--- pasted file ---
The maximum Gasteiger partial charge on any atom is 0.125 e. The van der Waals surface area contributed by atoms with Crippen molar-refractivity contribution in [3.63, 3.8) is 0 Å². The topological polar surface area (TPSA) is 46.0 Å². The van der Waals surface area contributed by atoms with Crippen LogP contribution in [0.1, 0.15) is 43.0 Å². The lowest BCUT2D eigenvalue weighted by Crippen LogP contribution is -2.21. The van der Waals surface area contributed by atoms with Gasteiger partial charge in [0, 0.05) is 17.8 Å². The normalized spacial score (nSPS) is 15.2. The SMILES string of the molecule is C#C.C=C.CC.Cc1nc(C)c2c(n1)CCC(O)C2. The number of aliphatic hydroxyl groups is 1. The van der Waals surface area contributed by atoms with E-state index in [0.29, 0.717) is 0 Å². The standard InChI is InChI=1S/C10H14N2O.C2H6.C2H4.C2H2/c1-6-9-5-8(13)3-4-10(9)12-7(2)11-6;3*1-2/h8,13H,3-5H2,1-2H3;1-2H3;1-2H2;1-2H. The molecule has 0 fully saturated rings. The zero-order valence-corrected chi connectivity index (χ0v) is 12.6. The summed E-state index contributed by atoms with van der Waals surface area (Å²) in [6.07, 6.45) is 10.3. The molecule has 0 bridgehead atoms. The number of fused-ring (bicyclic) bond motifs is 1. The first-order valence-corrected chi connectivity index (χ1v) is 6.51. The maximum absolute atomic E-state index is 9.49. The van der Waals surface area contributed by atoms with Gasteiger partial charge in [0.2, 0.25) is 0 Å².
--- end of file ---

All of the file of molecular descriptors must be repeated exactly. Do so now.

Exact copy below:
The maximum Gasteiger partial charge on any atom is 0.125 e. The van der Waals surface area contributed by atoms with Crippen molar-refractivity contribution in [3.63, 3.8) is 0 Å². The topological polar surface area (TPSA) is 46.0 Å². The van der Waals surface area contributed by atoms with Crippen LogP contribution in [0.1, 0.15) is 43.0 Å². The lowest BCUT2D eigenvalue weighted by Crippen LogP contribution is -2.21. The van der Waals surface area contributed by atoms with Gasteiger partial charge in [0, 0.05) is 17.8 Å². The normalized spacial score (nSPS) is 15.2. The SMILES string of the molecule is C#C.C=C.CC.Cc1nc(C)c2c(n1)CCC(O)C2. The number of aliphatic hydroxyl groups is 1. The van der Waals surface area contributed by atoms with E-state index in [0.29, 0.717) is 0 Å². The standard InChI is InChI=1S/C10H14N2O.C2H6.C2H4.C2H2/c1-6-9-5-8(13)3-4-10(9)12-7(2)11-6;3*1-2/h8,13H,3-5H2,1-2H3;1-2H3;1-2H2;1-2H. The molecule has 0 fully saturated rings. The zero-order valence-corrected chi connectivity index (χ0v) is 12.6. The summed E-state index contributed by atoms with van der Waals surface area (Å²) in [6.07, 6.45) is 10.3. The molecule has 0 bridgehead atoms. The number of fused-ring (bicyclic) bond motifs is 1. The first-order valence-corrected chi connectivity index (χ1v) is 6.51. The maximum absolute atomic E-state index is 9.49. The van der Waals surface area contributed by atoms with Gasteiger partial charge in [0.2, 0.25) is 0 Å².